When people talk about aerodynamics with products, there is often a caveat “To go X amount faster, you need to deal with Y as an inconvenience”. FoodCell has just launched on Kickstarter as an aerodynamic cycling nutrition box, with an equal focus on utility and aerodynamics.
I tend to keep an eye on Kickstarter, mainly for cycling tech bits, but occasionally something pops up which looks like an improvement on something you are already using. Nutrition on a sportive and longer bike rides is something I normally just deal with by shoving things in a jersey. I’ve never used the Bento box approach, simply as I’m not keen on the design and generally find the usage a little fiddly.
Rubber banding things to my bars, or filling my pockets has been functional in the past, but I have once or twice lost kit from my pockets during rides with bulging pockets. Not good for me, as I miss out on a tasty gel, but also increases the chance of someone else getting sprayed with a caffeine mix as they run over my lost packet!
The company FlowCell has just launched a Kickstarter campaign for a computer fluid designed bento box – the FoodCell – with the aim to create an aero food carrier, that is much easier for the rider to use given a unique ‘slider’ opening, which can be operated with a single finger
The FoodCell is designed to maximise performance through the air using a KammTail and aero dimpling as is quite in fashion currently. The carrier will fit road, TT, or tri bike, with a base that is attached either with bolted or Velcro to your top tube and behind the stem
As the base is attached to the bike, the FoodCell carrier itself can be unclipped from the base, allowing for ease of cleaning, and crucially reloadingWhen talking to Mark Tallon, the founder, I asked about the aerodynamic choices that have gone into the FoodCell. He response highlighted the fact that function can often take a back seat to aero, having an even greater impact on a riders performance during a longer ride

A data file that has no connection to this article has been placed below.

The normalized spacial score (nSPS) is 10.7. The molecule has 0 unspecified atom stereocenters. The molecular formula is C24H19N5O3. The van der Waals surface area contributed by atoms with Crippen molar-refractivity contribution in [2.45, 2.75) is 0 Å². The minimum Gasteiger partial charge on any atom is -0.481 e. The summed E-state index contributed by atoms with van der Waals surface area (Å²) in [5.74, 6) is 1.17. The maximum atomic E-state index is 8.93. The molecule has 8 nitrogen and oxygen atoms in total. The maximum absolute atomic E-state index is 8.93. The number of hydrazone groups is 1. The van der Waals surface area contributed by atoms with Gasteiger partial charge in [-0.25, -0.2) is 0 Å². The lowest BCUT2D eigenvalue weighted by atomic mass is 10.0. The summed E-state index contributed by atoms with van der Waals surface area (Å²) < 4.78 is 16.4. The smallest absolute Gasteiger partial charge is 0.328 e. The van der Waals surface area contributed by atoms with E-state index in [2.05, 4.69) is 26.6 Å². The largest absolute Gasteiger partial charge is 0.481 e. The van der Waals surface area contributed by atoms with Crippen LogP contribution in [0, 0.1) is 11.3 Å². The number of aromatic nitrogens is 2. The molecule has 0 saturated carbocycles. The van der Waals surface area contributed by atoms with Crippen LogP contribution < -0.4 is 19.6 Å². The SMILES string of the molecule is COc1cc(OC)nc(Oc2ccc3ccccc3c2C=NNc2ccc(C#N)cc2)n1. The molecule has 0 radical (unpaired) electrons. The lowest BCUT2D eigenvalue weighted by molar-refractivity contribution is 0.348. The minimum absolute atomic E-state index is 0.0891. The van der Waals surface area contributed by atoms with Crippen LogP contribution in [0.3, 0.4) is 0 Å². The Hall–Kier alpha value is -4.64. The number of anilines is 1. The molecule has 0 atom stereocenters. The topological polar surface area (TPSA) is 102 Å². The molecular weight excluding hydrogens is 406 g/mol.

Everybody is all about things looking fast, and that is great, but, if a product does not work in the field in that you can only carry a few gels and have to sit up to get them out, then whats the point of the aerodynamics?
Many similar products offer zip or thin slit designs to maximise on the aero performance but drastically impairing the utility in two crucial areas, capacity and usability.
It is easy enough to get gels into a unit when you are warm, relaxed and standing beside your bike. But as Mark suggests when pushed to the limit on a bike, operating a zip, and maintaining that aero position might not go hand in hand. He hopes that the FoodCell fingertip operation will give the best of both worlds.
As with many products, the best devices are usually those that the designer wants to build for themselves, and then sells on – as we saw with Zwift – rather than a company creating a product to fill out a lineup
Dr Mark Tallon is also a sub-10hr Ironman triathlete himself, and as alluded to above, the development of FoodCell is in response to his own frustrations when eventing.
It is one thing to claim to be new, fast and easy, but how much can you actually store in the unit?
- Capacity: 4x 60ml gels
- Size: – awaited
- Weight: – awaited
The FoodCell is available today on Kickstarter with the Early Bird offer coming in at £39 for a FlowCell, which is actually in the ballpark for other established devices from manufacturers. So if this sounds like your sort of think, mosey over and take a look via the link above